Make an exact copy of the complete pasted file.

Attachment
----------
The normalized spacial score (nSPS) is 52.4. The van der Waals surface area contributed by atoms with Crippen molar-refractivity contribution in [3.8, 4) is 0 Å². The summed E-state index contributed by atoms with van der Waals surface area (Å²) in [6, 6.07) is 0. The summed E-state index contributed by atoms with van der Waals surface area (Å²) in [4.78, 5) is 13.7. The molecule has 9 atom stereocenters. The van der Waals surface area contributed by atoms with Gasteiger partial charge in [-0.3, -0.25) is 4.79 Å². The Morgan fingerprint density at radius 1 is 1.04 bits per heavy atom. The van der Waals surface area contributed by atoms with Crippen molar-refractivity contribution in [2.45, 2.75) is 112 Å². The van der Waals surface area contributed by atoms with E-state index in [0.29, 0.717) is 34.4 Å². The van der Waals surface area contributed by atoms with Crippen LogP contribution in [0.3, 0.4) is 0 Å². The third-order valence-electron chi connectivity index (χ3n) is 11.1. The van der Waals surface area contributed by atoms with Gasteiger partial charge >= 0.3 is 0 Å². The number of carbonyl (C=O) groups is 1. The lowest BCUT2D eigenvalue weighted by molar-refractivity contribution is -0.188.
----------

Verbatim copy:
The normalized spacial score (nSPS) is 52.4. The van der Waals surface area contributed by atoms with Crippen molar-refractivity contribution in [3.8, 4) is 0 Å². The summed E-state index contributed by atoms with van der Waals surface area (Å²) in [6, 6.07) is 0. The summed E-state index contributed by atoms with van der Waals surface area (Å²) in [4.78, 5) is 13.7. The molecule has 9 atom stereocenters. The van der Waals surface area contributed by atoms with Gasteiger partial charge in [-0.3, -0.25) is 4.79 Å². The Morgan fingerprint density at radius 1 is 1.04 bits per heavy atom. The van der Waals surface area contributed by atoms with Crippen molar-refractivity contribution in [2.45, 2.75) is 112 Å². The van der Waals surface area contributed by atoms with E-state index in [0.29, 0.717) is 34.4 Å². The van der Waals surface area contributed by atoms with Crippen LogP contribution in [0.3, 0.4) is 0 Å². The third-order valence-electron chi connectivity index (χ3n) is 11.1. The van der Waals surface area contributed by atoms with Gasteiger partial charge >= 0.3 is 0 Å². The number of carbonyl (C=O) groups is 1. The lowest BCUT2D eigenvalue weighted by molar-refractivity contribution is -0.188.